Saturday in the Twenty-Third Week of Ordinary Time at Mississippi Abbey
Scripture Readings: 1 Cor 10:14-22a; Lk 6:43-49
“From the fullness of the heart, the mouth speaks.” Jesus tells us that you can tell what is in a person’s heart by their words. Coming back from Omaha recently I got lost. I asked three different people where a location was. One said it was catty-corner from a gas station; another across from a bar; and a third said it was next to a church. The difference in their reference points was interesting.
He also says we can identify His disciples by how well they listen to His words. Listening disciples act on His words. Words reflect the heart; actions reflect decisions. In both cases, Jesus is talking about authenticity.
Authenticity is not a matter of “being who you are.” A thief is not authentic by stealing, nor a liar by lying. On a nobler plane, Socrates was deemed the wisest man in Athens because he declared his ignorance while others were afraid to admit theirs for fear of appearing unwise. Authenticity requires self-reflection: “Know thyself; to thine own self be true,” the Greeks would say. Jesus says there is more to this self-reflection. To know oneself, one must “know the story.” The one who “listens to my words and acts on them” is one who is authentic. She lives the truth. Christian authenticity is the love of others which does not shrink from self-sacrifice and suffering.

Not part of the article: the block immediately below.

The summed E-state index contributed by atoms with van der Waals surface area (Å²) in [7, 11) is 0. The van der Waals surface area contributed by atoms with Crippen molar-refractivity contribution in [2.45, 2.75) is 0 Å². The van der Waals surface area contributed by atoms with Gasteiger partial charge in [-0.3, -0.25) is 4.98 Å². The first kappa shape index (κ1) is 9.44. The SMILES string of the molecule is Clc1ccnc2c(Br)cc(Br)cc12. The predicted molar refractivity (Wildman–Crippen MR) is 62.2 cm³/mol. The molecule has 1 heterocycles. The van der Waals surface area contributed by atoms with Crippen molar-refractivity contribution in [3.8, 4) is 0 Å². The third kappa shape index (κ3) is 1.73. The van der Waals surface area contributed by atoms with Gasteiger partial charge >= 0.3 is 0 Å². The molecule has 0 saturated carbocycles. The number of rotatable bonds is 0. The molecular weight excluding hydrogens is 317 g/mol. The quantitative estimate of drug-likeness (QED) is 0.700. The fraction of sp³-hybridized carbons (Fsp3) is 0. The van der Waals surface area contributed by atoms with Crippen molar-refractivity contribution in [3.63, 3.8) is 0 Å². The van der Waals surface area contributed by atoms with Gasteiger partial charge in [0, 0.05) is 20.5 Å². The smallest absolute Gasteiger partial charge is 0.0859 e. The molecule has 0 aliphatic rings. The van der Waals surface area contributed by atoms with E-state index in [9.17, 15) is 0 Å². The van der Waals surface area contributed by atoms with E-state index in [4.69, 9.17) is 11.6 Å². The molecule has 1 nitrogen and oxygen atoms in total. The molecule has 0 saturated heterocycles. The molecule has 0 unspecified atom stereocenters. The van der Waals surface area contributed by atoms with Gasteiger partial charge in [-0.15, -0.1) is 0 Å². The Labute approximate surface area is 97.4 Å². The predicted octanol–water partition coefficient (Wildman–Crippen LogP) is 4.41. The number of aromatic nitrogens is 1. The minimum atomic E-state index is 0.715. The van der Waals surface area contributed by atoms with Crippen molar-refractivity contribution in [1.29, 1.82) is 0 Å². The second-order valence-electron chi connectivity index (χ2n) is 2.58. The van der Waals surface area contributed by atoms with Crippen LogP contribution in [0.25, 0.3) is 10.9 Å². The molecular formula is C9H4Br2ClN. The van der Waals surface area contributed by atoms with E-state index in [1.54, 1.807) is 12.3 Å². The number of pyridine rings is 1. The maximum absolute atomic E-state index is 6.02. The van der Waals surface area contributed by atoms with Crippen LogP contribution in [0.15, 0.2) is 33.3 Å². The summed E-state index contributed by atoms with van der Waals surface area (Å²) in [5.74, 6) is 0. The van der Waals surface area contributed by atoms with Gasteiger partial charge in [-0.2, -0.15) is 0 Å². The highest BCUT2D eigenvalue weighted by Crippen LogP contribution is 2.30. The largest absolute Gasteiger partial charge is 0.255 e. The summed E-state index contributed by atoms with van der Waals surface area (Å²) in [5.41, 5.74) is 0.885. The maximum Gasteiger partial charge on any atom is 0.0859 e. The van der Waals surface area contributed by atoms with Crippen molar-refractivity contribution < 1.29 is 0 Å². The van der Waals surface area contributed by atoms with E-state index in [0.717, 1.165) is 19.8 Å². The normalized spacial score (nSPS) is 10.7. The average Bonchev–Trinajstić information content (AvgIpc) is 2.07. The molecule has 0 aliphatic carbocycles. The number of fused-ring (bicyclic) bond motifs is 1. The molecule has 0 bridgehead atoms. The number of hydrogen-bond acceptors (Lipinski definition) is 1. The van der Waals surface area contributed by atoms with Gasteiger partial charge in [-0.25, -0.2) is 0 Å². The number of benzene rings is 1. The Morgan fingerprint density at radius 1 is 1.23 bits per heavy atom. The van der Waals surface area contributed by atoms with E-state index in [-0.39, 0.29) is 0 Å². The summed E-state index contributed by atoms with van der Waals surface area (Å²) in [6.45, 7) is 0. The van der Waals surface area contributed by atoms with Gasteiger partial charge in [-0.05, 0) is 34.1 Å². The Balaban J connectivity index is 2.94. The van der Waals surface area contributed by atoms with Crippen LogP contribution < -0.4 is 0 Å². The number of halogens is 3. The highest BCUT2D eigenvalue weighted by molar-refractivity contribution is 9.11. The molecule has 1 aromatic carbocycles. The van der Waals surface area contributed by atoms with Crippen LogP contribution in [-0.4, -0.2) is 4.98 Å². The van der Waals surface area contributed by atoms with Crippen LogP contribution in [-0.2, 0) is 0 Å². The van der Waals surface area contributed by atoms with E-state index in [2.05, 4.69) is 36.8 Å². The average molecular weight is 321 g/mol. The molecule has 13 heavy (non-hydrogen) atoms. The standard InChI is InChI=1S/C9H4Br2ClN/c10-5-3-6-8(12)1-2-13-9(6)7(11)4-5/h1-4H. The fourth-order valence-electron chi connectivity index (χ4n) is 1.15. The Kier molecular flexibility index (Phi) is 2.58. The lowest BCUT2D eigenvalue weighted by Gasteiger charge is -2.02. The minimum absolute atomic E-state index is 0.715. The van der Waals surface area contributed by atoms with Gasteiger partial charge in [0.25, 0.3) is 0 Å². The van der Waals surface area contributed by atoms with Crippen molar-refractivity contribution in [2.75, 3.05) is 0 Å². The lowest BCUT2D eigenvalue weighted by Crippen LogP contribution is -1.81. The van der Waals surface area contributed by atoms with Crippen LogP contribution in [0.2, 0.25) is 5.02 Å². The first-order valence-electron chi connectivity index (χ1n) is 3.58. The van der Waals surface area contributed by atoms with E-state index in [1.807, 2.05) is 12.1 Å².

The Greek word authentikos means “original.” The original is Jesus Christ in whose image and likeness we are made. His words are the story in the light of which we know ourselves. We are authentic when we keep His word and, I would venture to say, when we fall short of keeping His word … and deeply regret it. Being inauthentic is less a matter of making moral mistakes and more in defending moral mistakes.
So Jesus tells us that authenticity comes from action and self-reflection in the light of His word. This can make us vulnerable to experiences of failure unless our house is built on the rock of the Paschal Mystery, of dying and being raised. We have talked before about this parable of the foundation of a house. We remembered the line from The Eagles song that said “Every form of refuge has its price.” Today we see that the price is authenticity.